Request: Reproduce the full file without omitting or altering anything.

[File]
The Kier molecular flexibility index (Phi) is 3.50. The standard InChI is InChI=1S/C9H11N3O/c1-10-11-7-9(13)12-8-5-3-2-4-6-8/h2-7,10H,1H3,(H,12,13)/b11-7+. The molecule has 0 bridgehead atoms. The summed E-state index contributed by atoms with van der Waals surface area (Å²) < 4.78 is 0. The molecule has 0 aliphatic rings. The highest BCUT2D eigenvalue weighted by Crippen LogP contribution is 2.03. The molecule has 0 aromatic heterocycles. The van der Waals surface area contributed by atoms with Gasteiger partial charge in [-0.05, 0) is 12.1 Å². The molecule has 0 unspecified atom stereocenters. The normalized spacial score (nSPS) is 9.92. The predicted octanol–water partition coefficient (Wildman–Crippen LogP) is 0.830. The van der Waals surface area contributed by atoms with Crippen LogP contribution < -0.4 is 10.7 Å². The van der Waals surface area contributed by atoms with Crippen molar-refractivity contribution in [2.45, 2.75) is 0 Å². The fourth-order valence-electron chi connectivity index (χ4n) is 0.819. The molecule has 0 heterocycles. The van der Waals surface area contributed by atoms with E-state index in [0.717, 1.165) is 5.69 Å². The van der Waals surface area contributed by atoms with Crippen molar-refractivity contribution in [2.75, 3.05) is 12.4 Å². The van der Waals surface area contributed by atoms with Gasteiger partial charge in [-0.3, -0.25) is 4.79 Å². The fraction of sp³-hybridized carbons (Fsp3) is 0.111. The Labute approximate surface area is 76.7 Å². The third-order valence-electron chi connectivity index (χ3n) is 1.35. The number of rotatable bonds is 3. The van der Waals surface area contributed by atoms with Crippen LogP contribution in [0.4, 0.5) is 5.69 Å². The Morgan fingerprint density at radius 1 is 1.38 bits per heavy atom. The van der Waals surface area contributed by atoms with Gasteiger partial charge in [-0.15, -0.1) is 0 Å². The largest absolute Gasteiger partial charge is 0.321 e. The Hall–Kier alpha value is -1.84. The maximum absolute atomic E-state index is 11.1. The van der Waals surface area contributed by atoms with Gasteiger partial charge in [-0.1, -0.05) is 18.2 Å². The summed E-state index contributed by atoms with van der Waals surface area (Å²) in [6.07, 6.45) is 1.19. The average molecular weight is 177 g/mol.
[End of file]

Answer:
The Kier molecular flexibility index (Phi) is 3.50. The standard InChI is InChI=1S/C9H11N3O/c1-10-11-7-9(13)12-8-5-3-2-4-6-8/h2-7,10H,1H3,(H,12,13)/b11-7+. The molecule has 0 bridgehead atoms. The summed E-state index contributed by atoms with van der Waals surface area (Å²) < 4.78 is 0. The molecule has 0 aliphatic rings. The highest BCUT2D eigenvalue weighted by Crippen LogP contribution is 2.03. The molecule has 0 aromatic heterocycles. The van der Waals surface area contributed by atoms with Gasteiger partial charge in [-0.05, 0) is 12.1 Å². The molecule has 0 unspecified atom stereocenters. The normalized spacial score (nSPS) is 9.92. The predicted octanol–water partition coefficient (Wildman–Crippen LogP) is 0.830. The van der Waals surface area contributed by atoms with Crippen LogP contribution < -0.4 is 10.7 Å². The van der Waals surface area contributed by atoms with Crippen molar-refractivity contribution in [2.45, 2.75) is 0 Å². The fourth-order valence-electron chi connectivity index (χ4n) is 0.819. The molecule has 0 heterocycles. The van der Waals surface area contributed by atoms with E-state index in [0.717, 1.165) is 5.69 Å². The van der Waals surface area contributed by atoms with Crippen molar-refractivity contribution in [2.75, 3.05) is 12.4 Å². The van der Waals surface area contributed by atoms with Gasteiger partial charge in [-0.3, -0.25) is 4.79 Å². The fraction of sp³-hybridized carbons (Fsp3) is 0.111. The Labute approximate surface area is 76.7 Å². The third-order valence-electron chi connectivity index (χ3n) is 1.35. The number of rotatable bonds is 3. The van der Waals surface area contributed by atoms with Crippen LogP contribution in [0.4, 0.5) is 5.69 Å². The Morgan fingerprint density at radius 1 is 1.38 bits per heavy atom. The van der Waals surface area contributed by atoms with Gasteiger partial charge in [-0.15, -0.1) is 0 Å². The largest absolute Gasteiger partial charge is 0.321 e. The Hall–Kier alpha value is -1.84. The maximum absolute atomic E-state index is 11.1. The van der Waals surface area contributed by atoms with Gasteiger partial charge in [-0.1, -0.05) is 18.2 Å². The summed E-state index contributed by atoms with van der Waals surface area (Å²) in [6.07, 6.45) is 1.19. The average molecular weight is 177 g/mol.